Winter is accompanied by many fun activities from skiing and snowman building to ice-skating and hot chocolate. A not so fun aspect of winter is cold and flu season. Unfortunately, that season has arrived in Colorado. Cold and flu season typically peaks December – March of each year.
Colds and the flu are viruses that do not respond to antibiotics. But, the flu can be much more serious than a cold. According to the Centers for Disease Control and Prevention (CDC), more than 200,000 people are hospitalized from flu complications each year.
How can you tell cold and flu symptoms apart?
Cold symptoms often include a stuffy or runny nose, sneezing, sore throat, mild fatigue, headache and a cough.
Flu symptoms tend to be more severe and can occur suddenly. They can include fever, significant fatigue, muscle or body aches, headache, chills, sore throat, cough and a stuffy or runny nose. Some people may experience vomiting and diarrhea, but this is more common in children than adults.
People who have the flu may be able to infect others at any point from one day before getting sick until five to seven days after.
The best way to protect yourself from the flu is to get a flu shot. The risk of contracting the flu declines by around 50 percent depending on which shot you get. You might be nervous about getting your jab, but rest assured it will have been researched and tested to the highest possible level. Whilst some jabs work differently to others, they all do the same thing. Sometimes, the only difference is the temperature that they need to be stored in, so it doesn’t matter if you get a different jab to your friends or family – it’ll protect you all the same. Vaccines are kept safe at the right temperature in large pharma fridges, so no matter which one you receive, you’ll be safe in the hands of capable nurses every step of the way.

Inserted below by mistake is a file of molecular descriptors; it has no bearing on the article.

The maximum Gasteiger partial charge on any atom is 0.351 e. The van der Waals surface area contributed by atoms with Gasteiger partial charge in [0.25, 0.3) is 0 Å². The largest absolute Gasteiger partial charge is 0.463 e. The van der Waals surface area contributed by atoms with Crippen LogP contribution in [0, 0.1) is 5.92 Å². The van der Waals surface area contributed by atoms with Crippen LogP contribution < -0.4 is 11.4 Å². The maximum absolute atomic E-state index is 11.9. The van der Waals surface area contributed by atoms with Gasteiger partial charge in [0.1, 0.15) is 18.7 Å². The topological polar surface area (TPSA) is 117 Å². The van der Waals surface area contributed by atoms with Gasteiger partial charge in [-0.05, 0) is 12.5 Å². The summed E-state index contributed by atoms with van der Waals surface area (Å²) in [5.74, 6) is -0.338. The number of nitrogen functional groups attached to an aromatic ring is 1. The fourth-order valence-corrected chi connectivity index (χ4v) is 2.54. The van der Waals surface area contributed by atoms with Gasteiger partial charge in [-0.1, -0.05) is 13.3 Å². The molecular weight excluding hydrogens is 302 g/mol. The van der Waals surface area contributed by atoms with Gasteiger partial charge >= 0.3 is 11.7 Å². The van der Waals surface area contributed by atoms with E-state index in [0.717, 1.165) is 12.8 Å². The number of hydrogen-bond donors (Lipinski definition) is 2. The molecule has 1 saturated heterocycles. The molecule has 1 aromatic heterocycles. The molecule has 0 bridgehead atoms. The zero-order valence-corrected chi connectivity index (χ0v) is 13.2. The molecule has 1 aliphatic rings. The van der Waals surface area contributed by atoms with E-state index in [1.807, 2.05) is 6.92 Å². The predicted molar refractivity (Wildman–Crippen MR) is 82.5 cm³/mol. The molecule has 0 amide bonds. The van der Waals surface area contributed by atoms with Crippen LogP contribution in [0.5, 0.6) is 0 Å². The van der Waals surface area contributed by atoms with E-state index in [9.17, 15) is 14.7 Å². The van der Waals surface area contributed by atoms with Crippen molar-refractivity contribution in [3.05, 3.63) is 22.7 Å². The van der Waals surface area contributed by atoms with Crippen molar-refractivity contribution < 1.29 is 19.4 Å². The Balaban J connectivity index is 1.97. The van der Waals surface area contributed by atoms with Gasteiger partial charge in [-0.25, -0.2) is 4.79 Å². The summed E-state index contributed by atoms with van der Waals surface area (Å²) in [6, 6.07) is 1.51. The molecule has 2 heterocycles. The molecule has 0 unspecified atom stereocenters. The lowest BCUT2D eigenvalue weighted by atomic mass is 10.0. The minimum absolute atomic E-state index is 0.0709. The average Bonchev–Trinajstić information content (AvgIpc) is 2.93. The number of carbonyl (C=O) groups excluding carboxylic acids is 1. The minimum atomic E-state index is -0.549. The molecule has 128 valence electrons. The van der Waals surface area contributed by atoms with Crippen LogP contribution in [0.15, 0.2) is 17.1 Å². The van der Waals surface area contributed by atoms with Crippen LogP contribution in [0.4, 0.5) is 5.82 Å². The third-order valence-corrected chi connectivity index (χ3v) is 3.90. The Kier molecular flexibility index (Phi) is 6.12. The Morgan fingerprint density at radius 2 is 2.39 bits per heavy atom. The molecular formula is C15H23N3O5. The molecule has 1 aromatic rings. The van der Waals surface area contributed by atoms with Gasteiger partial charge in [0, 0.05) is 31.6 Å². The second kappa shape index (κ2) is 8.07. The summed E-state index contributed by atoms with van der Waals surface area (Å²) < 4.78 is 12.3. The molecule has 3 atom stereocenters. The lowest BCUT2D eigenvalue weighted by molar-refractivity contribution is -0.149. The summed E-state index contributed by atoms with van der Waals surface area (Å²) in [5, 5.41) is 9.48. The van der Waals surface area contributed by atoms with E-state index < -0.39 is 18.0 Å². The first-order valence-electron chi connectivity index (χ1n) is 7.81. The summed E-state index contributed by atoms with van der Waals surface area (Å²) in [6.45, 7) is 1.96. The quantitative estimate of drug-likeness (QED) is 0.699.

All adults and children should get a flu shot. An annual flu shot is recommended for kids ages six months and older. Children six months through eight years old require two seasonal flu vaccines (given at least four weeks apart) during their first season of vaccination. This helps to optimize their response to the vaccine.
Many people think that you can get the flu from a flu shot. That is simply not true. The flu shot does not contain any live flu viruses. Any minor reactions you experience, such as body aches or a slight fever, are due to your body building up its defenses against the flu.
A question I’m getting from patients a lot this year is about the FluMist nasal spray, and if it is as effective as the flu shot. My recommendation is in line with the CDC’s: no. Over the past three years, research has shown that the flu shot provides much stronger protection than FluMist.
Colds and the flu spread person to person through bodily contact. To help prevent the spread of these viruses, the best thing you can do is keep your hands clean. Wash your hands for at least 20 seconds. Using plain soap and warm water is as effective as using antibacterial soap. Carry an alcohol-based hand gel to use when you can’t wash. Try not to touch your face and if you have to sneeze or cough, do so into your elbow.
Stay home and don’t expose others if you’re sick. Sip broth or herbal tea to soothe your throat, relieve congestion and keep hydrated.
On average, it will take one to three weeks for a cold and flu to run its course. If you do find yourself coming down with a virus, gently ease back into a normal routine once you start feeling better.
– Patricia Dietzgen, D.O. is a family medicine physician